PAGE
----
On 14 November 2009, Venetian pharmacist Stefano Soffiato had his fifteen minutes of fame when photos of the funeral he organised for Venice made their way into European newsrooms. While insular Venice flowed beneath the doorsteps of its 60, 000 residents, several boats transported a pink coffin along the Grand Canal right up to City Hall, accompanied by funeral orations. Surprised tourists looked on.
On 9 January this year, it was Arrigo Cipriani’s turn to make the six o’clock news. Cipriani, the owner of Harry’s Bar, a stone’s throw from St. Mark’s Square, announced his intention to file a collective complaint against several Venetian institutions, including the port authority, accusing them of having worsened the high tides with their work. Admittedly, the distinguished clientele of Harry’s Bar do need to put on boots more and more often in order to be able to visit the restaurant…
On 13 January 2010, minister Renato Brunetta, an official candidate for Venice’s City Hall, confirmed that he wanted to 'give Venice the international dimension that she deserves, to bring her back to the pomp and splendour of the sixteenth century when she was at her finest'. While we wait to see what measures Brunetta will put into place to resolve the causes of Venice’s decline (for example, the discovery of America by Columbus, the 'circumnavigation' of Africa by the Portuguese, the consequent development of new commercial routes and the decline of the Mediterranean), one could ask whether it’s necessary to compare modern Venice with the Venice of five centuries ago.
In the past, the rhetoric of Venetian decadence at least inspired some great artists: for example, British poet Lord Byron inthe 1812 poem Childe Harold's Pilgrimage ('A thousand years their cloudy wings expand/Around me'), and Thomas Mann ('Death in Venice', 1911-1912), or French painter Monet's 1908 visits to the northern Italian capital… In 1910, Filippo Tommaso Marinetti, the champion of Italian futurism, proposed to 'cure and heal' this 'decomposing city' while 'lifting its imposing geometry of metallic bridges and factories to the skies'. French intellectual Jules Régis Debray went so far as to state in a sensational pamphlet (Against Venice, 1995) that 'Venice is not a city but a representation of a city'. Therefore, one question remains: if this stereotyped image and constantly reused clichés have been stopping us from seeing the real Venice, then should we open a debate on its problems and challenges?
If the problem of rising water levels, which threaten to swallow the city, is analysed, it seems that the reality is more complex than certain newspapers would have us believe. Since 2003 the Moses project, an ambitious sea defence project involving mobile gates, has been in action at the mouth of the Lido (a twelve kilometre island). This will allow the lagoon to be isolated during high tide. The project has been given extensive press coverage and rightly so: the work was given to a pool of companies without appeals being organised and its colossal costs, estimated to come close to four billion euros, only keep growing.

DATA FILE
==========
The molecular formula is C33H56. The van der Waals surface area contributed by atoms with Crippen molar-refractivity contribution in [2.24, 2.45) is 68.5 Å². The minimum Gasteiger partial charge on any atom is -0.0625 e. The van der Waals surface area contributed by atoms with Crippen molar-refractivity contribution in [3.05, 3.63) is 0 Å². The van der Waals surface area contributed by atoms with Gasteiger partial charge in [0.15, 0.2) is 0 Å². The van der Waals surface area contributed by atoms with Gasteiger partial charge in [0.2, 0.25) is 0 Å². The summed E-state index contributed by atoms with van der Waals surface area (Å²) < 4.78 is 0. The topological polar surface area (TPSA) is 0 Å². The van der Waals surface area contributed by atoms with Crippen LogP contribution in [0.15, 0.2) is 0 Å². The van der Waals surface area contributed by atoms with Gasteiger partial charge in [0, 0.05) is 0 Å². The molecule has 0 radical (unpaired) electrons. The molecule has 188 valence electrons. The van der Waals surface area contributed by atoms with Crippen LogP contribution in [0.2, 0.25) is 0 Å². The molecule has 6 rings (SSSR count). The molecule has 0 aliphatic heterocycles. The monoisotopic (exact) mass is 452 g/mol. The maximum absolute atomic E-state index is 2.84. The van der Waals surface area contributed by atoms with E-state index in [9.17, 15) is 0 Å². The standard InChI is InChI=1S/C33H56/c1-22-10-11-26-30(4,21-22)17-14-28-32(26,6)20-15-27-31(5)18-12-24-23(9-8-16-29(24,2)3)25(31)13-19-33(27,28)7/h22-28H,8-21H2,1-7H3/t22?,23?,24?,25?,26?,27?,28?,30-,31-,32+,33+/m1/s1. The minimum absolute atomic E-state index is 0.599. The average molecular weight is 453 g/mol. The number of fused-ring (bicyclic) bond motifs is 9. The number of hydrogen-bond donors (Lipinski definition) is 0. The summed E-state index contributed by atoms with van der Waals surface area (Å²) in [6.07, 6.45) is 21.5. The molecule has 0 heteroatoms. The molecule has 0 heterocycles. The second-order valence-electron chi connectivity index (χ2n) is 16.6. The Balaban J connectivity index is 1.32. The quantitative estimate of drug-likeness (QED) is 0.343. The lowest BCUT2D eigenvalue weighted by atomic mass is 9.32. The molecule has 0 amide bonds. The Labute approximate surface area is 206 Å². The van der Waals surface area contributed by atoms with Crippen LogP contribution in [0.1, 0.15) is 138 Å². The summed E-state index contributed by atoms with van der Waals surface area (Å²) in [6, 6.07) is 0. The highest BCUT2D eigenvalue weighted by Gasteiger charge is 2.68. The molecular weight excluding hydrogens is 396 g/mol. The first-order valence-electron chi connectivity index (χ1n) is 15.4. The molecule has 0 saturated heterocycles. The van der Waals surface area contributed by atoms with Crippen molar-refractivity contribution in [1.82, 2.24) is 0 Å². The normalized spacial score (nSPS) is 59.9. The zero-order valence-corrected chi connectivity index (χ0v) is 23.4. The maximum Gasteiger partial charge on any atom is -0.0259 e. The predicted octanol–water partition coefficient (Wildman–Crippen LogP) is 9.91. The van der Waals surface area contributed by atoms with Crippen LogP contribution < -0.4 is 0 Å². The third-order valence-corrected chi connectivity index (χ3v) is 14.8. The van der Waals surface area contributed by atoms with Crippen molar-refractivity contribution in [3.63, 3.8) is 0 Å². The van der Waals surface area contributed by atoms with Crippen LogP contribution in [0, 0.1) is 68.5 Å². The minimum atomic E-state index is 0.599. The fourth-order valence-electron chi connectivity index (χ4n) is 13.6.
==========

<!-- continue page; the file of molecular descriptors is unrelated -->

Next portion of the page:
The project, now several decades old, was conceived in an era when the high tides that occur frequently today were an exception. One possible consequence of this is that the isolation and transformation of the lagoon into a lake could pose huge problems in terms of managing the environmental balance of the lagoon and maritime traffic. In case the project cannot meet with success, alternative solutions could be developed in parallel. One of the biggest problems is the red tape involved and the lack of transparency from the Italian government, rather than the tragic and inescapable destiny of Venice.
As for the question of the depopulation of lagoon islands, the problem is real but it must be acknowledged that this is a common phenomenon seen in all the old Italian cities: in Florence and Rome too, people living in the old historic centres, and in particular sectors that were popular in the past, are gradually moving to outlying areas. The demographic statistics do not give a complete picture of the residential evolution and urban flux occurring. The Mestre district, once a simple back-yard located on 'terra firma', has become a satellite city where thousands of Venetians commute to work over the Liberty Bridge to the island. However, the 26, 000 European students who attend the two universities of Venice do not count as lagoon residents in official statistics.
In the last few years, Venice has truly developed its vocation as a university town and a European cultural centre. In the shadow of great events such as the 1932-era Venice film festival, part of the Venice Biennale for contemporary art, dozens of smaller projects, often managed by young cultural production companies, are now seeing the light of day. In addition to this, architectural works and first class renovations were completed in 2009, such as the famous Calatrava Bridge, now the fourth bridge to span the Grand Canal. These are only a few examples among many which show how the reality of this insular city is more complex than the image portrayed by the media would have us believe. If those who grew up in Venice in the sixties and seventies think that the evening is a synonym for boredom, today the squares and areas of Campo Santa Margherita, Fondamenta della Misericordia and Rialto are packed with bars and restaurants of all kinds. We just need to take the time to enjoy them.
Images: ©Alvise Forcellini/ Flickr